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Home / India / Arun Shourie joins sedition law fight in Supreme Court

Arun Shourie joins sedition law fight in Supreme Court

Advocate Prashant Bhushan calls for urgent hearing, but no firm assurance from CJI Ramana
Arun Shourie.
Arun Shourie.
File photo

R. Balaji   |   New Delhi   |   Published 29.04.22, 03:59 AM

The NGO Common Cause and veteran journalist and former Union minister Arun Shourie on Thursday joined the chorus in the Supreme Court for striking down as unconstitutional the sedition law, alleging its increasing misuse by governments against citizens.

The apex court has already listed for hearing on May 5 and 6 a bunch of similar petitions challenging the continuance of the British-era law in the statues. However, a joint petition filed by Shourie and Common Cause in July last year has not been clubbed with them or listed separately.

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On Thursday, advocate Prashant Bhushan mentioned the petition for urgent hearing. However, Chief Justice of India N.V. Ramana did not give any firm assurance.

The top court had on Wednesday asked the Centre to make its stance on the sedition law’s continuance clear by this weekend and said it would not grant any more adjournments and dispose of the matter finally after the May 5-6 hearings.

Shourie, a former BJP leader, and Common Cause have alleged that the sedition law — Section 124A of the penal code — violates the fundamental rights of equality, free speech, and life and personal liberty.

They want the apex court to revisit its 1962 judgment in Kedarnath Singh vs State of Bihar where it had upheld the sedition law’s constitutional validity.

Their petition says the apex court had at the time read down the provision to say: “A citizen has a right to say or write whatever he likes about the government, or its measures, by way of criticism or comment, so long as he does not incite people to violence against the government established by law or with the intention of creating public disorder.”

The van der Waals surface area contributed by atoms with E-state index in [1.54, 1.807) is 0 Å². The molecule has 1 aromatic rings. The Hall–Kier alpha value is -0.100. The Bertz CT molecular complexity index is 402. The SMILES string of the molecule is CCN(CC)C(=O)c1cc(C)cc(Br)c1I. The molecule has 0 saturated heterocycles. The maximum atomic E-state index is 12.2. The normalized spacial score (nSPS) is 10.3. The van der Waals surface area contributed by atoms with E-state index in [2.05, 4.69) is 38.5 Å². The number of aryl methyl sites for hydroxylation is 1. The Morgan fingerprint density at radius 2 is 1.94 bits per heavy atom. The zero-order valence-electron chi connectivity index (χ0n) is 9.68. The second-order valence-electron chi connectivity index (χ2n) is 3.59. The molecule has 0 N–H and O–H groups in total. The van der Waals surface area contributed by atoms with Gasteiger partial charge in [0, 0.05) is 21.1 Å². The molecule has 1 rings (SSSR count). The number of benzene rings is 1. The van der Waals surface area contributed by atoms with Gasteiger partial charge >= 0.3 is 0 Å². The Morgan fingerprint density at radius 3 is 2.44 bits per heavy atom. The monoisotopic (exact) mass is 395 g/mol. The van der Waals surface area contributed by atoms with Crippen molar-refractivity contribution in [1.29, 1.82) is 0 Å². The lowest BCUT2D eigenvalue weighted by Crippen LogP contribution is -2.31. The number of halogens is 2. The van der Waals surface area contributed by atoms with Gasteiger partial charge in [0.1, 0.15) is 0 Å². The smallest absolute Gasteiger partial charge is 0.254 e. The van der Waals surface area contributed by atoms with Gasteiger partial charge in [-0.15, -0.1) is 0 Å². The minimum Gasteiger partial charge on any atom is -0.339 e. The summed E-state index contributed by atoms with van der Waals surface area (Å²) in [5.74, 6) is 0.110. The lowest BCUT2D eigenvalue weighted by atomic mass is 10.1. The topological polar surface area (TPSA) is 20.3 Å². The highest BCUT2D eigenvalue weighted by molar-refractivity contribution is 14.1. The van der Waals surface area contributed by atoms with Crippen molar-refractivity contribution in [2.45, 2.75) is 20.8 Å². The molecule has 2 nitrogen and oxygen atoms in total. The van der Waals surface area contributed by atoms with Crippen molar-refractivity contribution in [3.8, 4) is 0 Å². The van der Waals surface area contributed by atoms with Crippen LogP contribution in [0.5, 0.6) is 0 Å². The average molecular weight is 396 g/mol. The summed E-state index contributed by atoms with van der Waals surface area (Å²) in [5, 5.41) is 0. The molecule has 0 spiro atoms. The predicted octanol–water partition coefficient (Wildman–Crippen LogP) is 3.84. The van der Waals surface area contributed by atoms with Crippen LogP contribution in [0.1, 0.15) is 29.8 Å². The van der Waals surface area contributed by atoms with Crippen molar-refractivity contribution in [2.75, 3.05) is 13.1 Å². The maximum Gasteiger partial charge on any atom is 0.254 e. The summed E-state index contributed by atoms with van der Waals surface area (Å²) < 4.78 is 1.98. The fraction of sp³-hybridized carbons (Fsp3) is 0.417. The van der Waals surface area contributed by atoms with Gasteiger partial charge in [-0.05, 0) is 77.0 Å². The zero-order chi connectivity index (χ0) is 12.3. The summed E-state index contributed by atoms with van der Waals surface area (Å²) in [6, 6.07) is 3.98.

According to the petitioners, the apex court had since then in Navtej Singh Johar v Union of India (2018) and Joseph Shine v Union of India (2019) held that the presumption of constitutionality does not apply to pre-constitutional laws framed by foreign legislatures or bodies.

“Therefore, in view of the above it is submitted that the doctrine of ‘reading down’ in absence of presumption of constitutionality cannot be pressed into service of Section 124A of Penal Code, 1860, whose language is otherwise plain and clear,” the petition says.

According to the sedition law: “Whoever by words, either spoken or written, or by signs, or by visible representation, or otherwise, brings or attempts to bring into hatred or contempt, or excites or attempts to excite disaffection towards, the government established by law in (India), shall be punished with (imprisonment for life), to which fine may be added, or with imprisonment which may extend to three years, to which fine may be added, or with fine.”



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